The new capabilities introduce advanced policy management which means that Wi-Fi service providers and enterprises can consider more sophisticated commercial opportunities to monetise their Hotspot 2.0 Wi-Fi services. Rather than think about their networks as one-dimensional guest Wi-Fi services, adding advanced policy management, transforms them into carrier-grade Wi-Fi, which is attractive to cellular operators for coverage infill (in areas such as indoor locations where cellular performance is weak), roaming to expand a coverage estate (and the loyalty and retention benefits that delivers) and for 3G/4G traffic offload.
This is already happening. Capacity Media reported earlier this month that a major 5G and private Wi-Fi network will integrate to provide for indoor coverage with the benefit to 5G network operators that future services could be extended into buildings and integrated with secure private networks built to the new Wi-Fi 6 standard for which leading equipment vendors have already announced products and the Wi-Fi Alliance (www.wi-fi.org) announced its Wi-Fi 6 certification programme this month.
Meanwhile, the Wireless Broadband Alliance (WBA), with its eco-system of Wi-Fi and cellular operators and the Next Generation Mobile Networks (NGMN) Alliance, which represents mobile network operators has produced its findings on how 5G new radio and Wi-Fi 6 might work together in a converged platform to optimise the user experience and manage the cost of deploying a new network infrastructure.
Network convergence use cases like this elevate Wi-Fi services to a valuable asset which service providers and enterprises can use to negotiate access deals with cellular operators to recoup and offset the costs of building and managing these high-performance services – particularly for indoor environments which are unlikely to be the priority for 5G coverage for cellular Operators.
Hotspot 2.0 has also created a new financial opportunity for these cellular operators. Demand on networks is so high, that we are now involved in strategic discussions about how to use carrier-grade Wi-Fi as a way to manage RAN (Radio Access Network) CAPEX and OPEX expenditure.
These discussions run deeper than Wi-Fi offload. In our experience taking data off a cellular network doesn’t necessarily free up the cellular network. In many places, user demand for data consumption is so much that the network simply fills up again with more traffic. We’re talking about using Hotspot 2.0 Wi-Fi as an opportunity to better manage this traffic, setting policies about the type of traffic that will use which network, according to its priority, user demographic, value to the user etc.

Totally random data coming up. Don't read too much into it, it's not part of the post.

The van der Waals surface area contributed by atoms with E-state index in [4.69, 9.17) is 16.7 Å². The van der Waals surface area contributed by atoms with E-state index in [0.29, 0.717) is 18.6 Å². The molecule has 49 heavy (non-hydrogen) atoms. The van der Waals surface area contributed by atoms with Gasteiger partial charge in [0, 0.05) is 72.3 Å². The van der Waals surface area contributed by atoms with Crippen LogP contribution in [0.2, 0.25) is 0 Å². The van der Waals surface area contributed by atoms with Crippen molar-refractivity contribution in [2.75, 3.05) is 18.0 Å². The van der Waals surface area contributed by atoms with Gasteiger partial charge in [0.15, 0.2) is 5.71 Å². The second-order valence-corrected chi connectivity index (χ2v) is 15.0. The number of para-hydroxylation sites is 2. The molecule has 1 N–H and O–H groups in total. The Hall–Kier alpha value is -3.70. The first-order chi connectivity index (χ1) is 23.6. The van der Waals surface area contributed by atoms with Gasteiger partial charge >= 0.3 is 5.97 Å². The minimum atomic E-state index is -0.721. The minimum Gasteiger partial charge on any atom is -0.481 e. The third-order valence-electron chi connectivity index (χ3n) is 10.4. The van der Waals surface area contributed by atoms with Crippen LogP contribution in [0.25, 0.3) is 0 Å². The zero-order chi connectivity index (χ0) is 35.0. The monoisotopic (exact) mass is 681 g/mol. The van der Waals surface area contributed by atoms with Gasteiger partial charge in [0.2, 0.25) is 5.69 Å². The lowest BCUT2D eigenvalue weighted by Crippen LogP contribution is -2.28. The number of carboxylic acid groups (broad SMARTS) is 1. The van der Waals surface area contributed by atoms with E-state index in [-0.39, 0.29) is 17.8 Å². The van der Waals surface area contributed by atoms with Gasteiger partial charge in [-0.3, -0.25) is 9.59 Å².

Because of the relatively lower cost of Wi-Fi, this is a significant step towards controlling operators’ infrastructure costs. Moreover, if traffic is managed effectively, user satisfaction can be improved, so helping with churn management for cellular data subscriptions.
Wi-Fi offload used to be the industry’s elephant in the room but as Wi-Fi and 5G convergence become commonplace, operators’ Hotspot 2.0 deployments are to be applauded. They’re making capital out of new technology which is beneficial for operators, vendors and end-users. My long-held view is that operators need to focus more on their customers’ actual experience and less on the technology that they deploy – they should not define themselves by the technology they deploy but rather the service they offer customers – ie mobile data access, over whichever network technology best meets the customer need and the optimal cost.
At the end of the month, I’ll be at the Wireless Broadband Alliance’s Wireless Global Congress in Frankfurt, where I look forward to some lively Wi-Fi 6 / 5G convergence discussions where the opportunity of Hotspot 2.0 will be front and centre.
Chris Bruce is Managing Director, Global Reach Technology Inc., Board Member, Wireless Broadband Alliance and previously CEO BT Openzone Wi-Fi.